This is highlighted in his statement recorded by Plato: "I am wiser than the average man in that I know that I know nothing."

The only references to that supposed quote of Socrates are circular references to the same Wikipedia article (eight of them). No other source in the Google universe contains that particular sequence of words. This makes it highly probable that it is "rubbish".

This is more a problem of Google fu and common human error than something being rubbish. As a bit of a scholar I often find that searching for a fully qualified quote will end in failure, but if you break it down into plausible sections you will find much.

If you Google for "I am wiser than the average man" (sans quotes) you will find all manner of similar versions, and perhaps even what old Plato actually said about Socrates, assuming you speak old Greek.

A translated quote is impossible to quote perfectly because so much depends on the translation. The quote given though, is mangled English and so deserves to be replaced on Wikipedia with a version that is not mangled. Aside from that it appears to be traceable to Socrates.

That said, Wikipedia is by policy a dumping ground for any wank trying to preserve history as it exists in their minds, and there is a lot of sanctioned BS that goes on there by the "editors".

Edited my own mangling ;)

philbur
06-05-2010, 02:15 PM
If you read my post more carefully you should be able to deduce the answer to your question.

Phil:)


That works fine for measuring parts but not so well when you are actually making parts. Have you ever actually made any parts?

dp
06-05-2010, 02:42 PM
Truly random numbers can be generated by measuring a physical phenomenon such as thermal noise which is truly random and quantizing it.

I like the way openssl software builds an entropy pool using a number of physical artifacts: log files, timing keystrokes at the keyboard, etc. If nothing else the seed is reasonably expected to be unique for that system over a reasonable lifetime.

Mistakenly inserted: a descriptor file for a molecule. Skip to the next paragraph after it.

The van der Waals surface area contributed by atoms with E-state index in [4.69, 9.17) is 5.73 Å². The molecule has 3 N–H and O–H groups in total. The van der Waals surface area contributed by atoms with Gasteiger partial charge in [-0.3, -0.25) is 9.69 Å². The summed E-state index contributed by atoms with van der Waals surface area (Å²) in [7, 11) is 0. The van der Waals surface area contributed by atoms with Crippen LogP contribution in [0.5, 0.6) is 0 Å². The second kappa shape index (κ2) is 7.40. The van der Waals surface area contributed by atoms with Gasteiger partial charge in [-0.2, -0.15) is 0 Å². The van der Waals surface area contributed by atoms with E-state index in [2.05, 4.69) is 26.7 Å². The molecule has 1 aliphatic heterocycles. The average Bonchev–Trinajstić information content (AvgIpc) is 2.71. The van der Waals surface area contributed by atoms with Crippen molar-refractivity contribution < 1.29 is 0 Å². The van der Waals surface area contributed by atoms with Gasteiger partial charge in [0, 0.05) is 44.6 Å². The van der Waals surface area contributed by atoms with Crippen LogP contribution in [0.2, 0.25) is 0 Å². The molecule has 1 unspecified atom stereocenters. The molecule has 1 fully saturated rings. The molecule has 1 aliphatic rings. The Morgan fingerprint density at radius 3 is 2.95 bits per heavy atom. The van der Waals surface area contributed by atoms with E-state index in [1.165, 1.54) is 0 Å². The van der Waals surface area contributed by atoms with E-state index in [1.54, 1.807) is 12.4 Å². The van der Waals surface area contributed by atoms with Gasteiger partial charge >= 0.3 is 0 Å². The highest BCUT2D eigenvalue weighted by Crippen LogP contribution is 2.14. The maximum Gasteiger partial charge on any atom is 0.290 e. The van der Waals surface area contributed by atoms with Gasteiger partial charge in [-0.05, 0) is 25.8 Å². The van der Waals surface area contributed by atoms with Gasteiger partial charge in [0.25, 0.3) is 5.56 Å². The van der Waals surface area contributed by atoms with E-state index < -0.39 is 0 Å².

Global entropy pools can be created using screen savers similar to what SETI@home was doing. Seeds of various sizes can then be stored in a central database and tossed out when issued.

Alistair Hosie
06-05-2010, 03:06 PM
Evan you would have much more fun with a goat than a car so why bother?if it turns out to be ugly then you could always turn it into a submarine or a washing machine anyway. Alistair

Evan
06-05-2010, 03:07 PM
This is more a problem of Google fu and common human error than something being rubbish. As a bit of a scholar I often find that searching for a fully qualified quote will end in failure, but if you break it down into plausible sections you will find much.


What it tells me is that the poster of the article mangled it himself and didn't care enough to be more accurate.

oldtiffie
06-05-2010, 07:48 PM
There is a lot of talking about and perhaps evading my direct request.

Bluster and filibustering are just trying to obscure or evade the issue and not (to) address it.

All that I require is for Evan to use one of his numerous credible sources and resources to show that the substance of the links I referred to are "rubbish".

Nothing more and nothing less.

Evan may have used "rubbish" as a throw-away line but in the context that he made it and given that he has neither retracted his assertion nor said that he did not like it on personal rather than technical or mathematical grounds, I have to assume that he meant what he said then and still does.

My post (#11) that we refer to is:

http://en.wikipedia.org/wiki/Probability

http://en.wikipedia.org/wiki/Statistics

http://en.wikipedia.org/wiki/Certainty

http://en.wikipedia.org/wiki/Confidence

http://en.wikipedia.org/wiki/Luck

http://en.wikipedia.org/wiki/Hope

etc.

Evan's reply at post #13 was/is:


Tiffie,

Wikipedia is filled with trash. You cannot depend on what is posted there. It serves no purpose to post a bunch of links to what anybody on this site can look up if they are so inclined. If you want explanations for math questions try Wolfram Mathworld.

http://mathworld.wolfram.com/

My response at post #14 was and is:

Evan,

unless you can prove otherwise and conclusively that Wikipedia is full of trash (to the exclusion of all other as you say and infer) is pure subjectivity - which you, like anyone else, are quite entitled to have as they are to judge for themselves.

There was a lot of unsubstantiated and non-defined terminology being tossed around, so I decided to post a few links that I think are relevant and that others are able and free to assess for themselves and (to) use and add to - or not - as it suits them.

You, as are any others who choose to do so, are quite entitled to edit or seek to have Wikipedia items edited and revised and judged by you peers.

I look forward to the result of your contributions to Wikipedia.

I have used Wolfram before, and went to the link you posted and (then) to Wolframs Probability and Statistics links at:
http://mathworld.wolfram.com/topics/ProbabilityandStatistics.html

Perhaps, as it seems that you have endorsed Wolfram in that context, that you can show us - or me - where and in what ways Wolfram over-rides and contradicts the Wikipedia links that I posted.